Kuksa – The Bushcrafter’s Coffee Cup

by Woodsbum

There are many, many really cool things that you learn about when diving into the whole “bushcrafting” world. Different techniques for doing things that you have done for years, re-purposing old gear, making your own kit items, and learning about things that you didn’t even know existed are just some of the ways in which an outdoors-person can benefit. When I ran across wooden eating/drinking items, I was not too sure at first. After time, I found that building these things didn’t just help me to become better with cutting tools, but it also helped me to think differently about what I truly needed to carry with me into the woods. Although my spoons, bowls and cups are not ready for prime time I wanted to pass along the whole idea of making your own items. When I make something that is more than one step above functional, I will include pictures and do a post on it. Until then, please learn about the “kuksa.”

Kuksa and Guksi originate from Scandinavian drinking cups that were made from birch burls. Now a days you can find them from all sorts of varied wood types, but they are basically the same concept. They are hollowed out pieces of wood that make a cup shape and have a handle. Not a big innovation of design. They are, however, very nice to use. The ones that I have made seem to cool my coffee to a drinking temperature almost instantly and keep it there for a relatively decent amount of time. They also give something I like to call “style points.”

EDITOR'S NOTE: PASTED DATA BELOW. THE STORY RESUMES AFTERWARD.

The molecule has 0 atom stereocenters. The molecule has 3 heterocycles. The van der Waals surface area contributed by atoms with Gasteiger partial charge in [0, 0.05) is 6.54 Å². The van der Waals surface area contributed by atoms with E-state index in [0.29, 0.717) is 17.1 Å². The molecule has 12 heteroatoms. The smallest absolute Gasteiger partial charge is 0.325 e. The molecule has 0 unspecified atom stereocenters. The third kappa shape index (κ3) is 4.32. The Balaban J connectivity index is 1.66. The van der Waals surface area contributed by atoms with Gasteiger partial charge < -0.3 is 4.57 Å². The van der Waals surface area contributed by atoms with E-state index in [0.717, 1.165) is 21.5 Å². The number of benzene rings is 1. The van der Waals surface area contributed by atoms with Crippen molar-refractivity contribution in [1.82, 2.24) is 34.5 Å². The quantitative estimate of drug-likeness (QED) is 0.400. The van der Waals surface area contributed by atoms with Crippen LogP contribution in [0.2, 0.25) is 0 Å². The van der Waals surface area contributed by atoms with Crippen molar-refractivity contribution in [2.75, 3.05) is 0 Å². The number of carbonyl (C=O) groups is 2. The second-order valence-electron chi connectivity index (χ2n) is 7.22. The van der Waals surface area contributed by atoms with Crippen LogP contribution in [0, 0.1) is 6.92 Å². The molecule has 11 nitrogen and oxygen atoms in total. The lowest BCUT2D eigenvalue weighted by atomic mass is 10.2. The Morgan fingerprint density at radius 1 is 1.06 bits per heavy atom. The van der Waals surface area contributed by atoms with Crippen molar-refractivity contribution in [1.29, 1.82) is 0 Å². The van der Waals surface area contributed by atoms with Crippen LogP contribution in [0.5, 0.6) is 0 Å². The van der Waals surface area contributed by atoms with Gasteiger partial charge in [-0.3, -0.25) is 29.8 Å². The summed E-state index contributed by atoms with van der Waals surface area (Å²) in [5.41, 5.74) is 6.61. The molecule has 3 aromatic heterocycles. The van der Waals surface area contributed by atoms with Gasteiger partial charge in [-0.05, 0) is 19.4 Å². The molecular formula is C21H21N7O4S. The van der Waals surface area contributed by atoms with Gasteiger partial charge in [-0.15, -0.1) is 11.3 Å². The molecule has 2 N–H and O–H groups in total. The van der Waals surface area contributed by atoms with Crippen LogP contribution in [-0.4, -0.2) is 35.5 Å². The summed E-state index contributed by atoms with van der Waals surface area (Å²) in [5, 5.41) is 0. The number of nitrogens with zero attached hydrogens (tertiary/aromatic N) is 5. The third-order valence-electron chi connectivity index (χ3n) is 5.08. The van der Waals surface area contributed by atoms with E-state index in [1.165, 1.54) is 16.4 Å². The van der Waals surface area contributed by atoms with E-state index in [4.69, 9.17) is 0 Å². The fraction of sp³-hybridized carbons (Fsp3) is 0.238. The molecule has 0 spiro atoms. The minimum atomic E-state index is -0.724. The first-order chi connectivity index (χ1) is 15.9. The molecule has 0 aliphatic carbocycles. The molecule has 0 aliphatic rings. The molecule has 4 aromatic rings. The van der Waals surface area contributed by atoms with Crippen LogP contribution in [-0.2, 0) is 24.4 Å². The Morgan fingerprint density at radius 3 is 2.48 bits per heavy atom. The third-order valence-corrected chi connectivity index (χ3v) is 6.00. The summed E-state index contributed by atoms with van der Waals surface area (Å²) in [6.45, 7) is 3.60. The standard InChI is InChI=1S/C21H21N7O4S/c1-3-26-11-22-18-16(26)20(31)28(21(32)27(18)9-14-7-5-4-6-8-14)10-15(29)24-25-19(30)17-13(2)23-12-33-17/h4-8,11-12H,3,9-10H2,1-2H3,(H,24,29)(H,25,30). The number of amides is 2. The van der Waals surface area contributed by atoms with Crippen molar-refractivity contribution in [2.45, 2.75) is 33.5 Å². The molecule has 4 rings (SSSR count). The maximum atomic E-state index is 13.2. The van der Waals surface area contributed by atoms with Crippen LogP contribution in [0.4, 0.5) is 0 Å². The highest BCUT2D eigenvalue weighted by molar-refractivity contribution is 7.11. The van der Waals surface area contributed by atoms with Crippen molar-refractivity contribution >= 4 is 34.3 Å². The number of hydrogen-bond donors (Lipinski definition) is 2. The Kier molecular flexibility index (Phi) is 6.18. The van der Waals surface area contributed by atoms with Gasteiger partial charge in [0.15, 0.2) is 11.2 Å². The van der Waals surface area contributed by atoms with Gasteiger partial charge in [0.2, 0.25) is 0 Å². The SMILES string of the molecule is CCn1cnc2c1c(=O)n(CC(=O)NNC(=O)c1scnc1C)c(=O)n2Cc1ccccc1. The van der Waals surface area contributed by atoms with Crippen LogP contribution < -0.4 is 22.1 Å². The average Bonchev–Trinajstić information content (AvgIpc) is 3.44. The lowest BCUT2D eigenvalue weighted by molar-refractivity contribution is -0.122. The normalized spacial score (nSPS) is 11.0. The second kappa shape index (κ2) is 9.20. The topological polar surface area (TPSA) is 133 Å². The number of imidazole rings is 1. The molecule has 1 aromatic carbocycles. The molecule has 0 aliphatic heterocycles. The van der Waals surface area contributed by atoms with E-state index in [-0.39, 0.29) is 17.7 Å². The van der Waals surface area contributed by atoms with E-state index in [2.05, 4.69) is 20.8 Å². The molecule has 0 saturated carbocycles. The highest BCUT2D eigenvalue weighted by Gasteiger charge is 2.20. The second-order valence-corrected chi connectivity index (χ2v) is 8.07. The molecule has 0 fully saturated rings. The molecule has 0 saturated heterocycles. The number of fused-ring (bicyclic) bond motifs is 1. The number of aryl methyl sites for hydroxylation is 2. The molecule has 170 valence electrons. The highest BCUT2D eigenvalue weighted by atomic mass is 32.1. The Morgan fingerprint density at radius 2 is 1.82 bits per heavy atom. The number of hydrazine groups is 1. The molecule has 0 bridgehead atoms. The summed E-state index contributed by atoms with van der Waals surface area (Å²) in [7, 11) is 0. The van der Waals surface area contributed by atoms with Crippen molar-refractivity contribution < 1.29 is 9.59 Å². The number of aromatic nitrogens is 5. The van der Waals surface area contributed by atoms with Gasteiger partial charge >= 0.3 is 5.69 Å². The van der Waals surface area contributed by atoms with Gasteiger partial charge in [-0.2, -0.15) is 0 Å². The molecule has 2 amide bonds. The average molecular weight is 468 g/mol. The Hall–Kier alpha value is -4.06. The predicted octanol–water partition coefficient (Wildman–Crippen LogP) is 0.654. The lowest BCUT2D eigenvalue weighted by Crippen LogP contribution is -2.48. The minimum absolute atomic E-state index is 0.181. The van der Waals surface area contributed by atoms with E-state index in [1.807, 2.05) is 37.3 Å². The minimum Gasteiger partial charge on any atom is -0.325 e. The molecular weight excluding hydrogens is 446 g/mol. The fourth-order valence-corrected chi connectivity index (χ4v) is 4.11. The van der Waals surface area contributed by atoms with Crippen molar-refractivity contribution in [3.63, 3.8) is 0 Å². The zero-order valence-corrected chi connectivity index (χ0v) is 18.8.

Here are a couple pictures of different kuksas so that you have an idea of what I am talking about.

Kuksa

Kuksa

Kuksa

Kuksa

As you can see, they differ in shape and handle style. The only common thread that they really seem to have is that they hold liquids and have a handle of some sort. Many are hand carved in the traditional construction method. Many are also done by machine or a combination of machine, knife and axe. Once completed, they are soaked in some sort of a non toxic oil, like vegetable oil, and allowed to dry so that they don’t crack out.

Here are a few videos on construction.

And another one:

Again, these are beautiful and function pieces of equipment that can either be carved or machined, all depending on your skills. So, grab some wood chunks and get to work making your own. It is a rewarding experience that can become a bit addictive over time.

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